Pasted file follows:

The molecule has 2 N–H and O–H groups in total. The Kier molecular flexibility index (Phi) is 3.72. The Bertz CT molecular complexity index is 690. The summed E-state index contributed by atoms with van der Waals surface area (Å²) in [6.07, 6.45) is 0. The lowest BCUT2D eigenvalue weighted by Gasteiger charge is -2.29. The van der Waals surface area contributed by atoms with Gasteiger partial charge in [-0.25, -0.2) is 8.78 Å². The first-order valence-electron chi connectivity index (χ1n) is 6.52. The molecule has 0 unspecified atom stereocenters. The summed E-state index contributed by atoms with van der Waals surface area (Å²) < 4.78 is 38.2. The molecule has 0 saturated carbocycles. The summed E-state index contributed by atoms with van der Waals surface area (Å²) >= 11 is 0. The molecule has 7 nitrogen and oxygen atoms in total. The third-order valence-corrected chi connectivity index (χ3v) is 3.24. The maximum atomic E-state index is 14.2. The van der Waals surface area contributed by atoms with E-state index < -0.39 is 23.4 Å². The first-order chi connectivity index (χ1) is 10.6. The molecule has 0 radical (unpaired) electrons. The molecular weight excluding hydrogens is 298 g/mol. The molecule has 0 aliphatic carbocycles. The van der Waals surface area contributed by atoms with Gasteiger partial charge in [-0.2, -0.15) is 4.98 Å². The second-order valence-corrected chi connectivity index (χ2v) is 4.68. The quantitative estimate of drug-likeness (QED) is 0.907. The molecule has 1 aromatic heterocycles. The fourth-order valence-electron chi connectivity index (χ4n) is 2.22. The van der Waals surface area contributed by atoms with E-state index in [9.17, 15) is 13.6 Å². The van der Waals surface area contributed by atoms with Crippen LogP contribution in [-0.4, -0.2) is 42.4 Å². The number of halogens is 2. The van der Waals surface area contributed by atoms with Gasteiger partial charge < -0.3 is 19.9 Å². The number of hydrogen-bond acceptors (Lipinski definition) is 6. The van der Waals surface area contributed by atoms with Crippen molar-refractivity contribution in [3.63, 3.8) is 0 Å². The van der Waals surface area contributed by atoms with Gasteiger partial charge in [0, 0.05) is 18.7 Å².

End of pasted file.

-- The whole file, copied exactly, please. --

The molecule has 2 N–H and O–H groups in total. The Kier molecular flexibility index (Phi) is 3.72. The Bertz CT molecular complexity index is 690. The summed E-state index contributed by atoms with van der Waals surface area (Å²) in [6.07, 6.45) is 0. The lowest BCUT2D eigenvalue weighted by Gasteiger charge is -2.29. The van der Waals surface area contributed by atoms with Gasteiger partial charge in [-0.25, -0.2) is 8.78 Å². The first-order valence-electron chi connectivity index (χ1n) is 6.52. The molecule has 0 unspecified atom stereocenters. The summed E-state index contributed by atoms with van der Waals surface area (Å²) < 4.78 is 38.2. The molecule has 0 saturated carbocycles. The summed E-state index contributed by atoms with van der Waals surface area (Å²) >= 11 is 0. The molecule has 7 nitrogen and oxygen atoms in total. The third-order valence-corrected chi connectivity index (χ3v) is 3.24. The maximum atomic E-state index is 14.2. The van der Waals surface area contributed by atoms with E-state index < -0.39 is 23.4 Å². The first-order chi connectivity index (χ1) is 10.6. The molecule has 0 radical (unpaired) electrons. The molecular weight excluding hydrogens is 298 g/mol. The molecule has 0 aliphatic carbocycles. The van der Waals surface area contributed by atoms with Gasteiger partial charge in [-0.2, -0.15) is 4.98 Å². The second-order valence-corrected chi connectivity index (χ2v) is 4.68. The quantitative estimate of drug-likeness (QED) is 0.907. The molecule has 1 aromatic heterocycles. The fourth-order valence-electron chi connectivity index (χ4n) is 2.22. The van der Waals surface area contributed by atoms with E-state index in [9.17, 15) is 13.6 Å². The van der Waals surface area contributed by atoms with Crippen LogP contribution in [-0.4, -0.2) is 42.4 Å². The number of halogens is 2. The van der Waals surface area contributed by atoms with Gasteiger partial charge < -0.3 is 19.9 Å². The number of hydrogen-bond acceptors (Lipinski definition) is 6. The van der Waals surface area contributed by atoms with Crippen molar-refractivity contribution in [3.63, 3.8) is 0 Å². The van der Waals surface area contributed by atoms with Gasteiger partial charge in [0, 0.05) is 18.7 Å².